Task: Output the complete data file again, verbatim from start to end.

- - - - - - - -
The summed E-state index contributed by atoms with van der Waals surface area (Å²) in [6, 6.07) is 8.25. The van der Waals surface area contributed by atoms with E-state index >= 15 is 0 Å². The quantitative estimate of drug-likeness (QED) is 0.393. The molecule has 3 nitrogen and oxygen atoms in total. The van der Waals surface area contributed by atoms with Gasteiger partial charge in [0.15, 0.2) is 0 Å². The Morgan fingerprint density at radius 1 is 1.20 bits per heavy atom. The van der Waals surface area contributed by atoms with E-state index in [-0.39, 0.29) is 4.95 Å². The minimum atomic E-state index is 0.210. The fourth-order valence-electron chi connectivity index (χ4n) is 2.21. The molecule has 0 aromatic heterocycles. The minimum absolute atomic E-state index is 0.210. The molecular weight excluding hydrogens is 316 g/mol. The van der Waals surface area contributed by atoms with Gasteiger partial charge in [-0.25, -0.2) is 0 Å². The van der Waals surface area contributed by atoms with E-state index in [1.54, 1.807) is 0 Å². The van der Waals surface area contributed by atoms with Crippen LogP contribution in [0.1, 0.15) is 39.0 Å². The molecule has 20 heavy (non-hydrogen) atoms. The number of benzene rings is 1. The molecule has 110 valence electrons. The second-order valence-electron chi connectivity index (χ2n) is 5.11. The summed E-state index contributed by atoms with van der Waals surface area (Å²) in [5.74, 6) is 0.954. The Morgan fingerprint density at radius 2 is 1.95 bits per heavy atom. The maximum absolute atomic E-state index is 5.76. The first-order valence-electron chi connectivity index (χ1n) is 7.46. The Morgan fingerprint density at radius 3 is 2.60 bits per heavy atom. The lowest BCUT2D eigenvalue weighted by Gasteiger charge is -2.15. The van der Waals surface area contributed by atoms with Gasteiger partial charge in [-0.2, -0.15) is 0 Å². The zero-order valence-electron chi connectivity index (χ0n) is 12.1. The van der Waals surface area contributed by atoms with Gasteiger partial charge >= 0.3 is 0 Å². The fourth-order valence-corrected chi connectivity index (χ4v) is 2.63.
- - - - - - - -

The summed E-state index contributed by atoms with van der Waals surface area (Å²) in [6, 6.07) is 8.25. The van der Waals surface area contributed by atoms with E-state index >= 15 is 0 Å². The quantitative estimate of drug-likeness (QED) is 0.393. The molecule has 3 nitrogen and oxygen atoms in total. The van der Waals surface area contributed by atoms with Gasteiger partial charge in [0.15, 0.2) is 0 Å². The Morgan fingerprint density at radius 1 is 1.20 bits per heavy atom. The van der Waals surface area contributed by atoms with E-state index in [-0.39, 0.29) is 4.95 Å². The minimum atomic E-state index is 0.210. The fourth-order valence-electron chi connectivity index (χ4n) is 2.21. The molecule has 0 aromatic heterocycles. The minimum absolute atomic E-state index is 0.210. The molecular weight excluding hydrogens is 316 g/mol. The van der Waals surface area contributed by atoms with Gasteiger partial charge in [-0.25, -0.2) is 0 Å². The van der Waals surface area contributed by atoms with E-state index in [1.54, 1.807) is 0 Å². The van der Waals surface area contributed by atoms with Crippen LogP contribution in [0.1, 0.15) is 39.0 Å². The molecule has 20 heavy (non-hydrogen) atoms. The number of benzene rings is 1. The molecule has 110 valence electrons. The second-order valence-electron chi connectivity index (χ2n) is 5.11. The summed E-state index contributed by atoms with van der Waals surface area (Å²) in [5.74, 6) is 0.954. The Morgan fingerprint density at radius 2 is 1.95 bits per heavy atom. The maximum absolute atomic E-state index is 5.76. The first-order valence-electron chi connectivity index (χ1n) is 7.46. The Morgan fingerprint density at radius 3 is 2.60 bits per heavy atom. The lowest BCUT2D eigenvalue weighted by Gasteiger charge is -2.15. The van der Waals surface area contributed by atoms with Gasteiger partial charge in [-0.2, -0.15) is 0 Å². The zero-order valence-electron chi connectivity index (χ0n) is 12.1. The van der Waals surface area contributed by atoms with Gasteiger partial charge >= 0.3 is 0 Å². The fourth-order valence-corrected chi connectivity index (χ4v) is 2.63.